I am the Grim Reaper.
I arrive in your cubicle, cloaked in black, wielding a separation packet like a scythe. With one fell swoop, I terminate you. Your life as you know it changed in an instant.
Your work life at least.
When I started at my current organization, there had been no one to lead HR for about three months. During that time, it seemed like any disciplinary actions, including terminations, were handled with the phrase, “Let the new HR Guy take care of it when he gets here.” So a lot of these unpleasant tasks awaited me when I arrived, and kept me extremely busy my first couple of months.
We had two buildings. Because my days were so full, I only had time to come to the building in which I didn’t work when there was some serious disciplinary action to be taken. I quickly got a reputation. When staff saw me in the building, they would whisper to each other or send instant messages back and forth: What’s HR doing here? Who’s getting fired now?
I’m not stupid. I knew this was happening. Still, there wasn’t much I could do to stop it. That was several years ago. Since then, I’ve been able to come around for positive reasons as well as negative ones. Employees have gotten to know me, know I’m not the company’s Angel of Death. One year, I even came dressed as the Grim Reaper for Halloween and walked around handing out pink slips of paper. Everyone got the joke. Still, I know there are some employees for whom a lump rises in their throat and a chill goes up their spine when I knock on their office door.
What’s most surprising about this reaction to me is that I don’t actually fire anyone. The manager is assigned this unenviable task. I do have influence in the decision, however, and I am usually present. So while I am not death itself, I am the harbinger of bad news.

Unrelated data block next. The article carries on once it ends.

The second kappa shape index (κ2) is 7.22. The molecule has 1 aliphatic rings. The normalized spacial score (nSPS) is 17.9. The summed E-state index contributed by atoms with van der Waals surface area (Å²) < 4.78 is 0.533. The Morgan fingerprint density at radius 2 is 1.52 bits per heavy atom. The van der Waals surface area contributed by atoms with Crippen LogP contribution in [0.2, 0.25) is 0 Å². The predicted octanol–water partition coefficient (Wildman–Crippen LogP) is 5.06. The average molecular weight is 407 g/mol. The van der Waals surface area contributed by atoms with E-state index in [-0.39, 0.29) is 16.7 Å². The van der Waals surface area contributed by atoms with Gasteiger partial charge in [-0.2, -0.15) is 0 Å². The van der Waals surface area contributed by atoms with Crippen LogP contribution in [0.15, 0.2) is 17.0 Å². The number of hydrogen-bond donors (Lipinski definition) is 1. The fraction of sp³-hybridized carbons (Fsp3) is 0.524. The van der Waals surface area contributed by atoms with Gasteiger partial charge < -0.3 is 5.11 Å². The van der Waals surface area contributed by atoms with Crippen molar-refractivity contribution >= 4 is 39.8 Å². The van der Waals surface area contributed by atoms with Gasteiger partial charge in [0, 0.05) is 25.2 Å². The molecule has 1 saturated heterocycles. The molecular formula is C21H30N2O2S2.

None of my workplaces have been ones to fire a large number of people. Still, I’ve handled a fair number of them over the years. It’s not a pleasant task. It is also not a decision that should be made lightly. Here are some tips on making that decision, and how to make it at least a little more palatable.
(Disclaimer: These tips are only intended as food for thought, and should not be taken as hard-and-fast rules. They assume an employee is at-will and non-union. Other rules may apply in your workplace. When in doubt, seek professional advice).
1) Base the Decision on Sound Business Reasons: Below are some questions to guide you.
Do I have all the facts?
Have I treated the employee fairly as compared to other employees on my team?
Are there any ulterior motives outside the workplace that influencing my decision?
Will the employee be surprised by this decision. Have the employee been told that what they are or are not doing will get he/she
Would another manager make the same decision?
Is the cost of keeping the employee (in time, energy, money, etc.) higher than the cost of letting the employee go?
Is this a situation where I should consult an attorney before termination?
2) Don’t Drag Out the Decision: Because firing someone is such an unpleasant duty, we often put it off longer than we should. In the meantime, you, your staff, your customers and clients, are all having to put up with this person.